In Brazil, the availability of electronic information is still limited, but enough to study the use of drugs in specific populations. The SIA/SUS61 makes it possible to evaluate the dispensing of drugs from the Specialized Component of Pharmaceutical Care, released through the Authorization of High Complexity Procedures (APAC)62,63. The analysis of these data requires linkage of large databases in order to group the data of the patients who obtain the medicines every three months. Such studies are still not frequent, but can nevertheless provide strategic information: a cohort of patients with Alzheimer’s disease was elaborated from the APAC subsystem of the SIA/SUS. Developments in this cohort will enable the evaluation of the drug utilization profile through validated adherence measures, as well as patient follow-up within six months of replenishing prescription63.

Another tool available from drug sales data is SNGPC, which contains the daily movements of drugs and substances subject to special control that are sent to the National Sanitary Surveillance Agency electronically from all pharmacies and drugstores licensed for sale64. From these data, an ecological study was developed that correlated the consumption of benzodiazepine anxiolytics and demographic characteristics of the regions65. Cities with a higher demographic density and higher concentrations of physicians had higher consumption of these drugs65, which may be related to the higher purchasing power of the population of these cities66, since the data used for this research were of commercial origin.

The Nordic countries (Denmark, Finland, Iceland, Norway and Sweden) have electronic systems that record all drugs dispensed and a database with potential for linkage in the follow-up of adverse reactions, routine care and the use of medicines. These systems are comprehensive in informing public and private data on the consumption of all types of drugs, not only those subject to special control67.

In Brazil, electronic systems are fragmented, not providing complete and comprehensive information: the same patient may appear in more than one system and identifying that it is the same person is not always possible63,65,68. These limitations make cross-sectional population-based studies a necessity to properly assess the patterns of access and use of these technologies. A concrete example of this demand was the funding by the Ministry of Health of the National Survey on Access, Use and Promotion of the Rational Use of Medicines (PNAUM), with 41 thousand people interviewed throughout Brazil between 2013 and 201469.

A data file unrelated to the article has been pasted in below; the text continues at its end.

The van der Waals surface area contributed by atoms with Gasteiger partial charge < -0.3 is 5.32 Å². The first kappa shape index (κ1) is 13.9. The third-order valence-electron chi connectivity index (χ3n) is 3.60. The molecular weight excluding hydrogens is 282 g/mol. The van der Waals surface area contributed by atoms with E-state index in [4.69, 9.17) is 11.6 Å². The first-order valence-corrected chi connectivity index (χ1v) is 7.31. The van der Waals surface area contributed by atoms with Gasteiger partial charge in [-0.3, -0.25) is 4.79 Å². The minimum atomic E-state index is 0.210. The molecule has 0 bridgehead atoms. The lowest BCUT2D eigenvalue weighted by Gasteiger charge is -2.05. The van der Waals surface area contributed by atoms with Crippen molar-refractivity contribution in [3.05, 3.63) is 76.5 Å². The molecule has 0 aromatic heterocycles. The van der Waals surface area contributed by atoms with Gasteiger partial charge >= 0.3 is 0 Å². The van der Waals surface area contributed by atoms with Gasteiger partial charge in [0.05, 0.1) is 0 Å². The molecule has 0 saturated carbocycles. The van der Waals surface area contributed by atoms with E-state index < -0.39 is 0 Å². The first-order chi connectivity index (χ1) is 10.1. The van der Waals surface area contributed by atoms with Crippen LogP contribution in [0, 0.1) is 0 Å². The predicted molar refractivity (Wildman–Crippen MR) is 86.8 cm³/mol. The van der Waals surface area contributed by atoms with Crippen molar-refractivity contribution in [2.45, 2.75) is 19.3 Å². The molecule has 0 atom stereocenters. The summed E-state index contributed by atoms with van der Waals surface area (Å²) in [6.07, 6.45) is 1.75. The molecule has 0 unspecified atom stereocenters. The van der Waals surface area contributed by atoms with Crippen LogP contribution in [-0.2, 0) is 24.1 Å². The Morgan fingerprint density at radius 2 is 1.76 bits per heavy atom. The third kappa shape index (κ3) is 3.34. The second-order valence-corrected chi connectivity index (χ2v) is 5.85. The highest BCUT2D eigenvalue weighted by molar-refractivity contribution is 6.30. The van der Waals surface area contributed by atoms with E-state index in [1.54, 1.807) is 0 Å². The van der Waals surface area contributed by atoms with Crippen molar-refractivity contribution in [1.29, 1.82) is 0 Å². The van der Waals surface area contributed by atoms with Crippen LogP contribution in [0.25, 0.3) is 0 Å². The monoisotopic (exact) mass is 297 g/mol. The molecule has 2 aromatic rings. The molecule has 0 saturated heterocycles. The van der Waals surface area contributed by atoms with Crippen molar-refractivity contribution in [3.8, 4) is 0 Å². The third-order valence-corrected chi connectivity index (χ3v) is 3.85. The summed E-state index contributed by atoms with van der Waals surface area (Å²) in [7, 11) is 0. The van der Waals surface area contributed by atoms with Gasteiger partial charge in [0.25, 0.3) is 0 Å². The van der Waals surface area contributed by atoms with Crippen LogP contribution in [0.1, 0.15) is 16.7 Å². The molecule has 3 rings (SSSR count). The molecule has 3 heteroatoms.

In conclusion, the use of drugs is common among Brazilian adults and is more frequent in women. The results reported here have limitations due to differences between studies. In terms of practice, the results reveal a high demand for pharmaceutical care in society to enable the rational use of these technologies. Future investments should prioritize the development and analysis of comprehensive computer systems that provide better information regarding products and groups at greater risk.

Acknowledgements

The authors would like to thank Eliana Brasil Alves, from the University Hospital Getúlio Vargas, Federal University of Amazonas, for her assistance in the selection of studies and Paulo Henrique Faria Domingues, Emília Vitória da Silva and Mauricio Gomes Pereira, from the University of Brasília, for their collaboration in initial and pilot design of the study.

The research was funded by the Foundation for Research Support of the State of Amazonas (FAPEAM), which awarded a master’s degree to VP Gomes.

This publication was funded by the Program for the Publication of Scientific Papers (PAPAC) of FAPEAM, granted to TF Galvão.

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Received: October 25, 2016; Accepted: February 03, 2017; Revised: February 05, 2017

Collaborations

VP Gomes, MT Silva and TF Galvão contributed to the design of the study, data analysis and writing of the manuscript. All have reviewed and approved the version submitted and agree to be responsible for all aspects of the work in order to ensure that issues related to the accuracy of the work are duly investigated and resolved.